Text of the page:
The Visit Seattle convention-services team similarly uses its community relationships to provide planners with detailed data about the size and scope of their meetings — not just in terms of room nights, but the overall impact of the group's activities. For example, the bureau recently assessed the impact of the annual meeting of the International Trademark Association, including its 285 affiliated events, such as dinners and networking activities.

During the International Trademark Association’s annual meeting, Visit Seattle set up welcome programs and staffed kiosks at entry points including Seattle-Tacoma International Airport
During the International Trademark Association’s annual meeting, Visit Seattle set up welcome programs and staffed kiosks at entry points including Seattle-Tacoma International Airport

"We helped facilitate the approval  process for these affiliated events as well as coordinating communication between the sponsors about the association's venue choices," says Katy Willis, the bureau's director of convention services. "We also helped to prepare partners for the incoming opportunities within the city during this time. In total, the group contributed more than $20 million in economic impact to the city over three days of meetings. We were able to garner that data from the community and share it with the client."

The demand from planners for this type of data will only grow — and CVBs are in a unique position to provide it.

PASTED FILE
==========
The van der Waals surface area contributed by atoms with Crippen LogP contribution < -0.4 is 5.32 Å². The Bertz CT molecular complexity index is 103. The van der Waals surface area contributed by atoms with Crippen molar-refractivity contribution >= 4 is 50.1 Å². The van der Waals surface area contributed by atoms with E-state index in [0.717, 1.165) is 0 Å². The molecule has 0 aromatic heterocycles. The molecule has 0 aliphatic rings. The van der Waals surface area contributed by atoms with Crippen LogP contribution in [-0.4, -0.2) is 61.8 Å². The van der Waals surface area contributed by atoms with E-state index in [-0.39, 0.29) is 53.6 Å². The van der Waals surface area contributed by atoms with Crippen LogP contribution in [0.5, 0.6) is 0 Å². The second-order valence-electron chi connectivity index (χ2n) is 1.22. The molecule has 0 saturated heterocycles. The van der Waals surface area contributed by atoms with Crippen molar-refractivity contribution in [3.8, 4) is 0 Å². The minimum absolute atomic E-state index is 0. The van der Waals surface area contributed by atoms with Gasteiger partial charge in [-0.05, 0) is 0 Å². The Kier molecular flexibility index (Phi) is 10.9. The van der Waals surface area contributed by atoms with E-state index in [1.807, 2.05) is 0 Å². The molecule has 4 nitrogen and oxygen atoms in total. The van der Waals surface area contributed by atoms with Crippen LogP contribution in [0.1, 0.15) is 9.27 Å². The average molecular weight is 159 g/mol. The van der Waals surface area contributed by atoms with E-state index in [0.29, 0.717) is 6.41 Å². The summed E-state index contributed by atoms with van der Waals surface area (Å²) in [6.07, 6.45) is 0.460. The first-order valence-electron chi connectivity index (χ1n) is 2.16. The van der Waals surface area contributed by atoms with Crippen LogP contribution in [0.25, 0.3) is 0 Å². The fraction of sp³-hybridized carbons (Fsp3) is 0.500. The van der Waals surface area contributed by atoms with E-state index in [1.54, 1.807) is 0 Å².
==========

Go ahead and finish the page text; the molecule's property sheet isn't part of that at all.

"ROI and metrics are really important right now, and CVBs have the tools to share that data about economic impact — as long as planners ask," says Destinations International's Melissa Cherry. Just as CVBs aren't simply sources of marketing materials, meeting planners are "part of the decision-making for the whole organization," she notes, which has made it more important to get clear measurements around not just attendance numbers, but revenue and the wider economic impact on a destination.  

Easing On-The-Ground Logistics

Sometimes a big-picture partnership manifests itself in on-the-ground details. When Portland, Ore., welcomed the Association of Writers & Writing Programs' annual conference this spring, the city itself was a major selling point for the group. Portland's attractions and its homegrown literary community were big draws. But the swelling number of AWP's conference-goers — this year at 15,000 — proved a test for the city.